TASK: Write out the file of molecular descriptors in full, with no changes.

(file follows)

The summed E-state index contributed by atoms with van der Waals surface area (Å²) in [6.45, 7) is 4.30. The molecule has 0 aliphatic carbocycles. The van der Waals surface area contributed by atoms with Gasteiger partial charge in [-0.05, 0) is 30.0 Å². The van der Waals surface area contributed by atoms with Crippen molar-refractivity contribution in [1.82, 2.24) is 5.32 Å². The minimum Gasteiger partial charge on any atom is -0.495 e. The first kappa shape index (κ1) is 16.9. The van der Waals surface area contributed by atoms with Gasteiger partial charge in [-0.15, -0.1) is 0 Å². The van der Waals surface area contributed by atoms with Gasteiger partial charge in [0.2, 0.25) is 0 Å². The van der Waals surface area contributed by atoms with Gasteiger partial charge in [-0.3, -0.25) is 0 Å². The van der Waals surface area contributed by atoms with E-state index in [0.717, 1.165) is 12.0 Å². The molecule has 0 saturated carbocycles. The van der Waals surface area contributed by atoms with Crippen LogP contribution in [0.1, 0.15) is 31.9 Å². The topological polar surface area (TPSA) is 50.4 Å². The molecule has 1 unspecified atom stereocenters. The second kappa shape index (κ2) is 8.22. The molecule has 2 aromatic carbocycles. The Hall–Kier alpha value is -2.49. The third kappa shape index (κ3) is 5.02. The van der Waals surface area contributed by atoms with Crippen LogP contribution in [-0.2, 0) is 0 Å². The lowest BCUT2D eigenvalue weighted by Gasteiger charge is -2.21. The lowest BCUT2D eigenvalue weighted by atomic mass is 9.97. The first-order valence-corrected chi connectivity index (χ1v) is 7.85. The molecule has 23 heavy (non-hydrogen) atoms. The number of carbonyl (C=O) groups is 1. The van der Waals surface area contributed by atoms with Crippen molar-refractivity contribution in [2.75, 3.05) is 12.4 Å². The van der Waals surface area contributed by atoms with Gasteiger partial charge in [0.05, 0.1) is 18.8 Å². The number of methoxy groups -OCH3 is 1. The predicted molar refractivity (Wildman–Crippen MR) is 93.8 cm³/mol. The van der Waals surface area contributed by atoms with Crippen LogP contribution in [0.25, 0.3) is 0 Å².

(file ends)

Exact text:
The summed E-state index contributed by atoms with van der Waals surface area (Å²) in [6.45, 7) is 4.30. The molecule has 0 aliphatic carbocycles. The van der Waals surface area contributed by atoms with Gasteiger partial charge in [-0.05, 0) is 30.0 Å². The van der Waals surface area contributed by atoms with Crippen molar-refractivity contribution in [1.82, 2.24) is 5.32 Å². The minimum Gasteiger partial charge on any atom is -0.495 e. The first kappa shape index (κ1) is 16.9. The van der Waals surface area contributed by atoms with Gasteiger partial charge in [-0.15, -0.1) is 0 Å². The van der Waals surface area contributed by atoms with Gasteiger partial charge in [0.2, 0.25) is 0 Å². The van der Waals surface area contributed by atoms with Gasteiger partial charge in [-0.3, -0.25) is 0 Å². The van der Waals surface area contributed by atoms with E-state index in [0.717, 1.165) is 12.0 Å². The molecule has 0 saturated carbocycles. The van der Waals surface area contributed by atoms with Crippen LogP contribution in [0.1, 0.15) is 31.9 Å². The topological polar surface area (TPSA) is 50.4 Å². The molecule has 1 unspecified atom stereocenters. The second kappa shape index (κ2) is 8.22. The molecule has 2 aromatic carbocycles. The Hall–Kier alpha value is -2.49. The third kappa shape index (κ3) is 5.02. The van der Waals surface area contributed by atoms with Crippen LogP contribution in [-0.2, 0) is 0 Å². The lowest BCUT2D eigenvalue weighted by Gasteiger charge is -2.21. The lowest BCUT2D eigenvalue weighted by atomic mass is 9.97. The first-order valence-corrected chi connectivity index (χ1v) is 7.85. The molecule has 23 heavy (non-hydrogen) atoms. The number of carbonyl (C=O) groups is 1. The van der Waals surface area contributed by atoms with Crippen molar-refractivity contribution in [2.75, 3.05) is 12.4 Å². The van der Waals surface area contributed by atoms with Gasteiger partial charge in [0.05, 0.1) is 18.8 Å². The number of methoxy groups -OCH3 is 1. The predicted molar refractivity (Wildman–Crippen MR) is 93.8 cm³/mol. The van der Waals surface area contributed by atoms with Crippen LogP contribution in [0.25, 0.3) is 0 Å².